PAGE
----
I’m an idiot, I looted a pile of books although I’m going home for the semester break on Sunday. But the weather has been grey and wet and stormy and I wanted a perfect cosy read for that but somehow my own books didn’t look as tempting last night. Also, my uni library has this system where you have to order books online and then they’ll unearth them for you from somewhere and you just have to pick them up. So yesterday I browsed the catalogue and hit order a bit too often, and when I picked up the books today I saw that I had also forgotten that I had ordered another book sometime this week, oops!

Howl’s Moving Castle (Diana Wynne Jones)

Seems like everyone’ read and loved this one, though I hadn’t ever heard of it before I started blogging. Cuppa tea and I’m curling up!

High Wages (Dorothy Whipple)

Persephone, though my edition is a Penguin, with the tiny print, some things never change 😉

Hand in Glove (Ngaio Marsh)

Obviously I had a craving for cosy books, and what could be more cosy than (golden age mystery) murder? ;P

Comedy in a Minor Key (Hans Keilson)

Saw this reviewed somewhere. A Dutch novella, I’m intrigued (also, I love that cover!).

Feminism: A Very Short Introduction (Margaret Walters)

Felt inspired by the Feminist Classics project, but haven’t had the time to read the books with anything like the concentration they deserve. So “very short” appealed to me.

The Theory of Absence: Subjectivity, Signification and Desire (Patrick Fuery)

I’m a nerd, or I would be if I hadn’t actually forgotten that I ordered this book.

About the voting (see previous post): I’m going to give you till Sunday, though the results look really interesting already! My tea’s ready and I’m going to curl up with the cosy books now.

What did you loot from the library this week?

Library Loot: June 9-15

Library Loot is a weekly event co-hosted by Eva and Marg that encourages bloggers to share the books they’ve checked out from the library.

Has it been another week already?? Although I´ve been reading, I feel like my tbr pile hasn´t gotten smaller at all. When I look at my reading pace and my library looting, Sisyphus comes to mind.

Here´s this week´s loot:

Das Ikarus Mädchen/ The Icarus Girl (Helen Oyeyemi)

I´m sure Helen Oyeyemi needs no introduction, her works are very present in the blogosphere, and most reviews have been positive.

Bozo David Hurensohn/ The Man Who Came In From The Back of Beyond (Biyi Bandele-Thomas)

Bandele-Thomas is another Nigerian author. This novel was apparently written when he was only eighteen and is about modern Nigeria and also about a novel within a novel. I got Oyeyemi and Bandele-Thomas´ books for the Orbis Nigerian Mini Challenge which runs till the end of June.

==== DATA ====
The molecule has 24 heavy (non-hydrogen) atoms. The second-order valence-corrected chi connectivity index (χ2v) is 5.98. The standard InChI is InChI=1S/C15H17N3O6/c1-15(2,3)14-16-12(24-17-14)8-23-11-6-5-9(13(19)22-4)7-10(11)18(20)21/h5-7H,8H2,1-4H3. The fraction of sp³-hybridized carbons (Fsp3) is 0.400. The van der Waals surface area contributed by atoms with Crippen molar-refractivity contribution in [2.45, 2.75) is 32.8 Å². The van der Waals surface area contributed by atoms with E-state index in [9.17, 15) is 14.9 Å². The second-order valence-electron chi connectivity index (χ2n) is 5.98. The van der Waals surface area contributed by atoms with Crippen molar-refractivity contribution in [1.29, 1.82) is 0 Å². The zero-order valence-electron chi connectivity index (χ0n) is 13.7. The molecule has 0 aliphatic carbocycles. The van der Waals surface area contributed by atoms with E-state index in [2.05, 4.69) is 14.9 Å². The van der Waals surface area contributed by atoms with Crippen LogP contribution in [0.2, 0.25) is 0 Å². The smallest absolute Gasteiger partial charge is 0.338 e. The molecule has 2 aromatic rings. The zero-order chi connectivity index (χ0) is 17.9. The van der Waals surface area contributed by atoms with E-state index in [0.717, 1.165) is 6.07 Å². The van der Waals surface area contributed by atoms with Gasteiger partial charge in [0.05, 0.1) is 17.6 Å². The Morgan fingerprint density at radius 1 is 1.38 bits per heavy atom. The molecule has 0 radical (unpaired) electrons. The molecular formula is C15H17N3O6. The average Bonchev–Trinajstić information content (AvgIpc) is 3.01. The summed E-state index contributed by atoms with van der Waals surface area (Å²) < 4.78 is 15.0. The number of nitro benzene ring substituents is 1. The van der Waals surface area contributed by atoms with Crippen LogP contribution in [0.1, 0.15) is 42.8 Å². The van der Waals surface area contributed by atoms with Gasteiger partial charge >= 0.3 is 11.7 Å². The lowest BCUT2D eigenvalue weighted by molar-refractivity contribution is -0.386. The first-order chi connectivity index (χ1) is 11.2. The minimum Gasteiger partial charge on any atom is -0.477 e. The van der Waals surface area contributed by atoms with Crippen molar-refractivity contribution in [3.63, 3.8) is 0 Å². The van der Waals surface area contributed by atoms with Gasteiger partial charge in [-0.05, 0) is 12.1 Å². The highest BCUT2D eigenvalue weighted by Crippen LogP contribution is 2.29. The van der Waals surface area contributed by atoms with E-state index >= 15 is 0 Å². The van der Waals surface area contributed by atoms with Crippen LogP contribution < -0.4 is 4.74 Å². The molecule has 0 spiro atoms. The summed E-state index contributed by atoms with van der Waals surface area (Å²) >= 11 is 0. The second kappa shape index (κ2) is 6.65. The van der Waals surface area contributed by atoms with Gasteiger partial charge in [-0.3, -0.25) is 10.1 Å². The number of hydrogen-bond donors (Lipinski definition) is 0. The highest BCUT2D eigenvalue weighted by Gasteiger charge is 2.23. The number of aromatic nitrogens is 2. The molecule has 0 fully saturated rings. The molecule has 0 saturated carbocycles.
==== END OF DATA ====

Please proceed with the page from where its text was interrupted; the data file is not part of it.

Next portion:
The Raw Shark Texts (Steven Hall)

This is a thriller featuring a character with amnesia, and  The Literary Lollipop´s review of it convinced me to try it.

Oryx and Crake (Margaret Atwood)

It´s an Atwood novel, it depicts a post-apocalyptic society, it´s bound to be good. I want to read it this year for Jennifer´s Canadian Authors Challenge.

Das Labyrinth der Wörter/ La tete en friche (Marie-Sabine Roger)

I´ve been eyeing this one for a while now, and it was finally not checked out from the library. It´s about a not too clever man who meets an old woman on a park bench and she begins to introduce him to books. I seem to be reading a lot of books that feature old women this year 🙂

Talking about Detective Fiction (P.D. James)

Perfect book for those who enjoy the detective genre, I´m hoping P.D. James will have a couple of good recommendations for a picky crime reader like me.

Reading Women: Literary Figures and Cultural Icons from the Victorian Age to the Present (ed. Janet Badia and Jennifer Phegley)

I think I´ve seen this book on some blog but I really can´t remeber where exactly. Anyway, this looks like a fascinating read and I´m really beginning to like my university library.

The Surplus Woman: Unmarried in Imperial Germany, 1871-1918 (Catherine L. Dollard)

Ana made me want to read about surplus women, and I thought I should try to read about Germany, so I got this book, also from the uni library.

Have you read any of these books, what did you think? And what did you loot from the library this week?

Library Raid

Wednesday is my library day, and I can never resist checking out new books even though I haven´t read last week´s finds yet. These are all the books I have out at the moment:

Pop Co (Scarlett Thomas)

Strong Poison (Dorothy L. Sayers)

Carry On, Jeeves (P.G. Wodehouse)

The Vesuvius Club (Mark Gatiss)

And Now You Can Go (Vendela Vida)

Man Walks Into a Room (Nicole Krauss)

Olive Knitteridge (Elizabeth Strout)

What Was Lost (Catherine O´Flynn)

The Night Watch (Sarah Waters)

I doubt that I´ll be able to read them all within the next 3 weeks but they look really good on my nightstand 🙂 I´ve finished The Night Watch and am currently reading What Was Lost. Any suggestions what to choose next?

I´m also really happy about the tv show shelf in my library, especially when there are actually some DVDs left other than Lindenstraße.  I got too many DVDs as well but it´s a great way to try out  new (to me) tv shows. I´m really into British shows at the moment (in case you can´t tell 😉 ). I don´t get why there are so many great British and American shows, but there are at the most two German shows I can stomach (oh and they´ve been cancelled for a while now).

The Royle Family

The League of Gentlemen- season 2

The Office- season 3

Spooks- season 3

Has anyone seen the shows? I mean I know The Office (how many versions are there now?), but I´ve never heard of the others before.

And should I make this post part of the Library Loot meme?